Mount a remote directory via SSH on MacOS (SSHFS)
Mounting a remote directory is a very common use case. A file server provides a central place to store documents, and users can use these like a normal local folder on their laptop. Sometimes the file server is only available via SSH access. In that case, you cannot mount a share via e.g. Samba/CIFS. SCP allows to not only log on via SSH, but also to copy files. Binary files can be transferred, and this allows to use SSH access to remotely mount a directory like a file share. This is very handy for MacOS users. It is possible to mount a remote share via SSH and access the directory like a normal mounted share in Finder.
This won’t work out of the box and some external software is needed. The tool that mounts remote directory via SSH is SSHFS.
- Get the required software from the Fuse for OSX site: https://osxfuse.github.io/
- You need FUSE for macOS and SSHFS. https://github.com/osxfuse/osxfuse/releases
Install OSX Fuse
The installation wizard opens und guides you through the installation steps.
You’ll also need to allow the execution of the program. After everything is installed without error, the installation wizard ends.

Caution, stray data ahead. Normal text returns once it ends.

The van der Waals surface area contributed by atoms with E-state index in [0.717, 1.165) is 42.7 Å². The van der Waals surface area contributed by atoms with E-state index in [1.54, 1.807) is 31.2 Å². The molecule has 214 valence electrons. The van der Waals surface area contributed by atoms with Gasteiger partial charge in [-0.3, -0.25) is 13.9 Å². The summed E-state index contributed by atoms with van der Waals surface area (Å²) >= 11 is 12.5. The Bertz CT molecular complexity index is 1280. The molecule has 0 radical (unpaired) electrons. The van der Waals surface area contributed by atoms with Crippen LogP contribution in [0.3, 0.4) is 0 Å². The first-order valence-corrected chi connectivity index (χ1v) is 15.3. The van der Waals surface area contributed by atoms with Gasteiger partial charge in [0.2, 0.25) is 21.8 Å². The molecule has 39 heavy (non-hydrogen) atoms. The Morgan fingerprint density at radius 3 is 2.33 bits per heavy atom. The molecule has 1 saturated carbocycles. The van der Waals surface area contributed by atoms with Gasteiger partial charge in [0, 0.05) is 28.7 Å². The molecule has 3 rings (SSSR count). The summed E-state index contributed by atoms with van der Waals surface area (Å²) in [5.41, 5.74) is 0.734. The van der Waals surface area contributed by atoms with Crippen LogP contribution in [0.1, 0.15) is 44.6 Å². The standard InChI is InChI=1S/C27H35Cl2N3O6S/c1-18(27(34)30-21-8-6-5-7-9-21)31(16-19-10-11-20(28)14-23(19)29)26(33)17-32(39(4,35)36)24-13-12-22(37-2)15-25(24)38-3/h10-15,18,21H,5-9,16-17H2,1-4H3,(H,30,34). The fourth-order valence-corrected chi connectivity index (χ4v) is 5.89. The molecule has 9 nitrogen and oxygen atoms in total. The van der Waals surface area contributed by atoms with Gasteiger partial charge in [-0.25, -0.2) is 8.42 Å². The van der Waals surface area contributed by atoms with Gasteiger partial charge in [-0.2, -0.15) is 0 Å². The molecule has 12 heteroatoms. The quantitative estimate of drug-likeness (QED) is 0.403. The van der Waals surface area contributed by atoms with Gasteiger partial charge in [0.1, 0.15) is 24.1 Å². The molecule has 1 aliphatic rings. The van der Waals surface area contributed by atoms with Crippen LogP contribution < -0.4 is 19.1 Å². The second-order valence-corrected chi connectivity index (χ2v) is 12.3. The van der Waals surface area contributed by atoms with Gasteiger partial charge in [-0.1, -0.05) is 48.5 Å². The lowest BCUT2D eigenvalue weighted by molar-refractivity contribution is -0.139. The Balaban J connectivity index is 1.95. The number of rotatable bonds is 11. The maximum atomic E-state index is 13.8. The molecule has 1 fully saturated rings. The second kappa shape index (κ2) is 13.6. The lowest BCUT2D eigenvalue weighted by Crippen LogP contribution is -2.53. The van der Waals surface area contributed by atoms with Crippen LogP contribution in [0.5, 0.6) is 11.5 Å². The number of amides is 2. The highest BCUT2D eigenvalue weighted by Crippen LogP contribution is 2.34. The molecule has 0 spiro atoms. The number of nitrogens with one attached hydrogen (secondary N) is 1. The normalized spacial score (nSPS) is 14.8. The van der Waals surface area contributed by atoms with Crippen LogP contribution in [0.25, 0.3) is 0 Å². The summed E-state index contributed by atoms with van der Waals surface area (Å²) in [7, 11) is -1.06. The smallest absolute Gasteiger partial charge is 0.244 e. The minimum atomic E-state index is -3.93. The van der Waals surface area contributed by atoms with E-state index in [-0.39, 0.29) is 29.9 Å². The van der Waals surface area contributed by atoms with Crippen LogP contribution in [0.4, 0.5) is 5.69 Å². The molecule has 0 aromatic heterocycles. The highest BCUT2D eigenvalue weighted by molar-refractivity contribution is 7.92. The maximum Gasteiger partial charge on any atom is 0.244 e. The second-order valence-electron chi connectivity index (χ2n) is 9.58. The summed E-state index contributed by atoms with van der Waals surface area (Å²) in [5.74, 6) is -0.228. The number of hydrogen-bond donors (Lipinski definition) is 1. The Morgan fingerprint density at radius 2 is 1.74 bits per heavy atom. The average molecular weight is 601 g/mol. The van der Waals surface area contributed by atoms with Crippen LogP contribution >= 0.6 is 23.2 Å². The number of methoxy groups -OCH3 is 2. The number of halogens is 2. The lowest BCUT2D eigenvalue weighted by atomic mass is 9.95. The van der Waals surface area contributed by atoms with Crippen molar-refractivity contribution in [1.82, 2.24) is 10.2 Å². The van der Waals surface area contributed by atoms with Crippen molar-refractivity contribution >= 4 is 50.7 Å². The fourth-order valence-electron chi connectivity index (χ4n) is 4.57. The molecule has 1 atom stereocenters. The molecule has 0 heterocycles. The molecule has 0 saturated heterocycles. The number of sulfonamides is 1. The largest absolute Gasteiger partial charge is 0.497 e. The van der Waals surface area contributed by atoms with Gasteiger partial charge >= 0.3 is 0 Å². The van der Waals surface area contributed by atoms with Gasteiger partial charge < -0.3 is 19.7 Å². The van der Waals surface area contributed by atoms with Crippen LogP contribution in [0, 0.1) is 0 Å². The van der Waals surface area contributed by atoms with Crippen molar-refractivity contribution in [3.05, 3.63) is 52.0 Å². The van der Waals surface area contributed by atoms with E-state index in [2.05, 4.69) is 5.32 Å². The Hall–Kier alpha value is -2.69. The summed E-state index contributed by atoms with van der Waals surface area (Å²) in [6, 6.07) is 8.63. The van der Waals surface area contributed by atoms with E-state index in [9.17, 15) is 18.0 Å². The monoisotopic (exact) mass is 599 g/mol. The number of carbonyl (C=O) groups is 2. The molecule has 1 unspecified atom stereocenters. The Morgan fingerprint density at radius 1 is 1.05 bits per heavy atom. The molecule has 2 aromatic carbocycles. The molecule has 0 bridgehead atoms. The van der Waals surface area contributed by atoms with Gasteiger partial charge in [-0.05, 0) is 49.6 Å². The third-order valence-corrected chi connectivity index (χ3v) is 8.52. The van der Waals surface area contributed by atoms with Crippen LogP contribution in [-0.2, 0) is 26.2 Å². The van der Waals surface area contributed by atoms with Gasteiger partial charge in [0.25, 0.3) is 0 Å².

After installing Fuse for OSX, you can install SSHFS.
Mount remote SSH directory
SSHFS is now operational. Open a new terminal window and run sshfs.
To mount the directory /mnt/md0 from a remote server to the local directory md0:
sshfs email@example.com:/mnt/md0/ ./md0/ -ocache=no -onolocalcaches -ovolname=ssh
sshfs firstname.lastname@example.org:/mnt/raid/md0 ./md0/
To see how the remote directory is mounted, use mount
mount_osxfuse: the file system is not available (255)
After installing Fuse for MacOS, reboot your laptop.
If a reboot is not solving a problem, it may be related to the internal smbfs module. Unload it and try to mount the directory with sshfs again.
sudo kextunload -b com.apple.filesystems.smbfs